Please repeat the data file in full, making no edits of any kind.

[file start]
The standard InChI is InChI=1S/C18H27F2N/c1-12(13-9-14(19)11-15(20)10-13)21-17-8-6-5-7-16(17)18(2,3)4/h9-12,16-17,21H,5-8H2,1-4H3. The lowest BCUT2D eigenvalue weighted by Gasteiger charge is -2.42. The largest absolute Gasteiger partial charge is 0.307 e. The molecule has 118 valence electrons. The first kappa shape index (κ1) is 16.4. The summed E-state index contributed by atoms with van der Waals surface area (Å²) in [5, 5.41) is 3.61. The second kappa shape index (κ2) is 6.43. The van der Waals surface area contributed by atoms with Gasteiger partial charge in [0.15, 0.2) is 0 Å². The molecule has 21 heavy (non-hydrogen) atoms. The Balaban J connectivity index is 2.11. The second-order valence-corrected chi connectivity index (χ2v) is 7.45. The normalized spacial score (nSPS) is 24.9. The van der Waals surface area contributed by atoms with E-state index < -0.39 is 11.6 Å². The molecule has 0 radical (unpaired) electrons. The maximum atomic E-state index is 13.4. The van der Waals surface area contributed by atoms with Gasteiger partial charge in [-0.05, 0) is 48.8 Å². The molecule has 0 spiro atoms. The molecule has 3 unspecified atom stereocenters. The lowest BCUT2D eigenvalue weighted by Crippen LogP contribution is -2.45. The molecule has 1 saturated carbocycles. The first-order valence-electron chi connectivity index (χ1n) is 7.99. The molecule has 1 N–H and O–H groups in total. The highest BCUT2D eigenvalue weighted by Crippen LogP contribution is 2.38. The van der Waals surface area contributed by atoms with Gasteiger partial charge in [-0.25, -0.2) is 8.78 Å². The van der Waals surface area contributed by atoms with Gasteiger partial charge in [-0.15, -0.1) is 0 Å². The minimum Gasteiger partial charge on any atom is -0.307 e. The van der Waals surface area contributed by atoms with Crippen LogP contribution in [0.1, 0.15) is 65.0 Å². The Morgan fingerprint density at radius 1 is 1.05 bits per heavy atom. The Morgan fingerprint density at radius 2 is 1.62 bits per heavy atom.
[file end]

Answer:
The standard InChI is InChI=1S/C18H27F2N/c1-12(13-9-14(19)11-15(20)10-13)21-17-8-6-5-7-16(17)18(2,3)4/h9-12,16-17,21H,5-8H2,1-4H3. The lowest BCUT2D eigenvalue weighted by Gasteiger charge is -2.42. The largest absolute Gasteiger partial charge is 0.307 e. The molecule has 118 valence electrons. The first kappa shape index (κ1) is 16.4. The summed E-state index contributed by atoms with van der Waals surface area (Å²) in [5, 5.41) is 3.61. The second kappa shape index (κ2) is 6.43. The van der Waals surface area contributed by atoms with Gasteiger partial charge in [0.15, 0.2) is 0 Å². The molecule has 21 heavy (non-hydrogen) atoms. The Balaban J connectivity index is 2.11. The second-order valence-corrected chi connectivity index (χ2v) is 7.45. The normalized spacial score (nSPS) is 24.9. The van der Waals surface area contributed by atoms with E-state index < -0.39 is 11.6 Å². The molecule has 0 radical (unpaired) electrons. The maximum atomic E-state index is 13.4. The van der Waals surface area contributed by atoms with Gasteiger partial charge in [-0.05, 0) is 48.8 Å². The molecule has 0 spiro atoms. The molecule has 3 unspecified atom stereocenters. The lowest BCUT2D eigenvalue weighted by Crippen LogP contribution is -2.45. The molecule has 1 saturated carbocycles. The first-order valence-electron chi connectivity index (χ1n) is 7.99. The molecule has 1 N–H and O–H groups in total. The highest BCUT2D eigenvalue weighted by Crippen LogP contribution is 2.38. The van der Waals surface area contributed by atoms with Gasteiger partial charge in [-0.25, -0.2) is 8.78 Å². The van der Waals surface area contributed by atoms with Gasteiger partial charge in [-0.15, -0.1) is 0 Å². The minimum Gasteiger partial charge on any atom is -0.307 e. The van der Waals surface area contributed by atoms with Crippen LogP contribution in [0.1, 0.15) is 65.0 Å². The Morgan fingerprint density at radius 1 is 1.05 bits per heavy atom. The Morgan fingerprint density at radius 2 is 1.62 bits per heavy atom.